Is your failure at doing maths the reason behind your sadness and depression? “Who’s afraid of maths?” by Anne Siety states that failure at being good at maths is no way equivalent to not being intelligent.

When you are not good at maths, and you try to make things better, it happens that you get stuck somewhere and all the motivation is lost.

Having a strong dislike for math can result in you being stuck in a rut and feeling pain. It can even give you panic attacks, anxiety, and headaches. Most students have a psychological block when they talk about practising maths.

On the other hand, some people actually love solving maths problems. Learning the concepts of algebra, trigonometry, fractions, integration, and many more such concepts is a treat for them. They get pleasure out of solving maths problems.

On what basis is a person who loves doing maths different from a person who hates doing maths? Is there any way to beat these challenges head-on and cope up with your fear and anxiety?

What is the reason behind the existence of two contrasting groups of people?

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Prior bad experience at the school level

One of the major causes behind having fear for maths is the education system in our schools. Even maths lovers will confirm this statement. There can be multiple reasons why students tend to avoid studying and practising maths.

Our education system follows the pattern of discovery, explanation, and teaching. Most of the concepts are based on theoretical knowledge. The lack of practical application is one of the major reasons behind the inability of students to grasp the essential knowledge required to be competent in doing maths. Most of the concepts are not related to real life.

On top of that, math becomes boring and repetitive due to the preset norms that we follow. It includes learning a chapter, going through its concepts, solving problems, becoming good at solving problems by getting the right answer all the time, and then moving on to the next chapter. This vicious cycle continues as long as a student remains a part of this education system.

Another big concern in the current education system is schools differentiating between “weak” and “good” students based on their ability to do maths. This factor causes a lot of students to give up if they are a bit slow to cope up with maths. Not only this, but they also go into depression and start thinking that they are not intelligent.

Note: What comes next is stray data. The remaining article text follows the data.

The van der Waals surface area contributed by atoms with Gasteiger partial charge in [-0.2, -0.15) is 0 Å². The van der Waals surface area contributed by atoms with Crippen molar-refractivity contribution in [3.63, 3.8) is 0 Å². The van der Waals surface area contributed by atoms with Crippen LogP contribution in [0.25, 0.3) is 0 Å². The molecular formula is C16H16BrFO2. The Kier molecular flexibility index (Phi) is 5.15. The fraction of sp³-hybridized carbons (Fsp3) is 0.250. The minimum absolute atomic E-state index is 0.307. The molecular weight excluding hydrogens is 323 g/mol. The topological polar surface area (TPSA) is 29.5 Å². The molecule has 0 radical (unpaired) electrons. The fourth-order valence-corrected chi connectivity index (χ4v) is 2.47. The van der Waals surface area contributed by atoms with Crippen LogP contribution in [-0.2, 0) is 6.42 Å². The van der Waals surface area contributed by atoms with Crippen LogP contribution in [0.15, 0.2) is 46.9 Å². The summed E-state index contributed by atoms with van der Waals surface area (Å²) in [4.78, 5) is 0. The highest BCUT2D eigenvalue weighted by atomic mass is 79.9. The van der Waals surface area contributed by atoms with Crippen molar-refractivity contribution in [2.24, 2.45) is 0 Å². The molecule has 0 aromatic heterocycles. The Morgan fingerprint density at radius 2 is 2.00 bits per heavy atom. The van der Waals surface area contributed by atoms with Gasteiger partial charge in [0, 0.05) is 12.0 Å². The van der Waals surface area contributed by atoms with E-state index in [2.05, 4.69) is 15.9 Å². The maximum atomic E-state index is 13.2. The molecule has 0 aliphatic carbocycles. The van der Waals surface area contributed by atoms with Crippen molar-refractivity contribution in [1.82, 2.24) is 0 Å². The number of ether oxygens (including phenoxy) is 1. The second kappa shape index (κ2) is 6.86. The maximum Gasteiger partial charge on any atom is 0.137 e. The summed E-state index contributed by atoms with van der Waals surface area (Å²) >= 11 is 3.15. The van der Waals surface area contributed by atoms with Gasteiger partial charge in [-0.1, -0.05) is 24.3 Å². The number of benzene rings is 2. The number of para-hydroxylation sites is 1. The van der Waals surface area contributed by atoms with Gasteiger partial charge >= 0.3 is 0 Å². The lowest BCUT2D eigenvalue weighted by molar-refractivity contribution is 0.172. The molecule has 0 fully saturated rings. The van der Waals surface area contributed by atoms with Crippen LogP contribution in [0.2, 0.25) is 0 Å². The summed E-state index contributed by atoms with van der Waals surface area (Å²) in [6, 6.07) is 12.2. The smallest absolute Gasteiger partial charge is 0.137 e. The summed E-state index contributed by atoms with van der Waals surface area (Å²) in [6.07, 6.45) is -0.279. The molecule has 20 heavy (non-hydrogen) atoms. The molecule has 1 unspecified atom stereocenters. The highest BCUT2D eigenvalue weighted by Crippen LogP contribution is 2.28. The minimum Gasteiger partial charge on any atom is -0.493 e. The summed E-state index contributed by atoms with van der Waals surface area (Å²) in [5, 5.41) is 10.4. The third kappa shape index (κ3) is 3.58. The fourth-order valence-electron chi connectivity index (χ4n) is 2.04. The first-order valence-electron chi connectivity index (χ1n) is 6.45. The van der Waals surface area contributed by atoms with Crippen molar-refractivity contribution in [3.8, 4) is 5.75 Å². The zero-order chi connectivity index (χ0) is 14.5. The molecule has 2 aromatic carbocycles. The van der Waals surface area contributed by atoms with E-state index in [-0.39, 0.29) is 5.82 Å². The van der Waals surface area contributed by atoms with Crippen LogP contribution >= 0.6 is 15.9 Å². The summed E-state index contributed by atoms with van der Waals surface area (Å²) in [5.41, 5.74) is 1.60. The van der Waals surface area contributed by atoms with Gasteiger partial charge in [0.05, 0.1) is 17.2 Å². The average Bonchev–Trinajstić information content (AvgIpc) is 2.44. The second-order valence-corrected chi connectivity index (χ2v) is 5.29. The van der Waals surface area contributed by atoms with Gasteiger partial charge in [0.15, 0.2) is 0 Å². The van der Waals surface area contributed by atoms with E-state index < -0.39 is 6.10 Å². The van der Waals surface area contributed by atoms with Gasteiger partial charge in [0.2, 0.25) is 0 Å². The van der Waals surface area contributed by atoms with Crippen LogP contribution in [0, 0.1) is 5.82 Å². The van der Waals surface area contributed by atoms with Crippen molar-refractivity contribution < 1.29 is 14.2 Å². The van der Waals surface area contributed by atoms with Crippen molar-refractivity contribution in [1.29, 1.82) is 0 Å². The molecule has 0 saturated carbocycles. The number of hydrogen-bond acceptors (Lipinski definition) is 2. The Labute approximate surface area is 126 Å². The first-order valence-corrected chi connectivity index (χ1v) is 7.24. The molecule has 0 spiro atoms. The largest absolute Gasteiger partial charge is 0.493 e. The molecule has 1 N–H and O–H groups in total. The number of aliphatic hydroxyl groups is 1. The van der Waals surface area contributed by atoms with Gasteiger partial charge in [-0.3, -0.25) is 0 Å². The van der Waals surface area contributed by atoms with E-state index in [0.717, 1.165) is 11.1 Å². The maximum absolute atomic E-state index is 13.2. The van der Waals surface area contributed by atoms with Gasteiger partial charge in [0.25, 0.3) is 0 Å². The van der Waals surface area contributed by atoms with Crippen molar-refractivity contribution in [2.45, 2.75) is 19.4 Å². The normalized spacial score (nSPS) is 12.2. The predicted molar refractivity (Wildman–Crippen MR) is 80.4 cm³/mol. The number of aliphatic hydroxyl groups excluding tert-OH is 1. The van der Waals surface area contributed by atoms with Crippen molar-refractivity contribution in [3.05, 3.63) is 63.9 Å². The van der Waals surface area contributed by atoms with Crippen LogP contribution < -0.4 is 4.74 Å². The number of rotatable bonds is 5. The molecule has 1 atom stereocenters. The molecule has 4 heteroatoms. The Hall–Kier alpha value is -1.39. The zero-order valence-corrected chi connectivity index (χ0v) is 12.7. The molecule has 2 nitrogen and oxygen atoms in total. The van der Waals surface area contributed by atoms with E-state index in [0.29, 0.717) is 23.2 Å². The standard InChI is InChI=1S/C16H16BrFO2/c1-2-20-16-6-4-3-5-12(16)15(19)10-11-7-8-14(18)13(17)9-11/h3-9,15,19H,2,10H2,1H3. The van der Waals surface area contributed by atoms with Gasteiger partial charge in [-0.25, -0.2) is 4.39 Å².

A lot of times, students are asked to come up and solve a particular problem on the class board. Add to this another 50 odd students watching. This makes the whole scenario very intimidating. Due to this, the fear of not being able to solve the problem in front of the entire class becomes even stronger.

In order to be good at maths, one has to have a solid base. Without a strong foundation, taking up maths as a core subject in high school or college becomes extremely difficult.

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Students can experience psychological blocks and anxiety in maths
Mental blockages are frequent occurrences, from primary school to university (source: Superprof.fr).

Learning maths: is it all about brainstorming?

Some people have the inborn talent of being good at maths while some people struggle a lot. Why does this difference exist?

People with a lot of curiosity do not shy away from trying different things and do not face any difficulty while doing maths. Ever since they were young, they found out numbers to be very interesting.

What makes people good at maths? What is the reason behind the success of so many mathematicians and scientists?

The answer is having the ability to decipher information, the ability to guess, and surprisingly enough, creativity.

Mathematicians not only use the left hemisphere of their brain, which is known as the reasoning and analytical side, but they equally balance it with the use of the right hemisphere of the brain which is known as the creative and emotional side.

In real life, both hemispheres of the brain work together and simultaneously. Therefore, while doing maths or any other work, both sides of our brain are used.

There are ways to make maths easy, you just need to find one that is comfortable for you.

Why do people find taking maths tuition painful?

According to research, Stress can activate the part of our brain, which is responsible for physical pain. It can be the result of waiting for a problem.

For a lot of people, maths can be stressful to the extent of paralysing them. Often, when students face problems in maths, they find that behind the problems lie their own demons. Behind the face of complex numbers, a student might see his position in his family, or behind the face of integration, lies his fear of the unknown.

Not only this, the shame of not being able to solve a problem in front of the whole class, or an inpatient teacher looking down upon his students instead of finding the root of their difficulties leaves a grave mark on the student. This leads to a lot of damage in the future.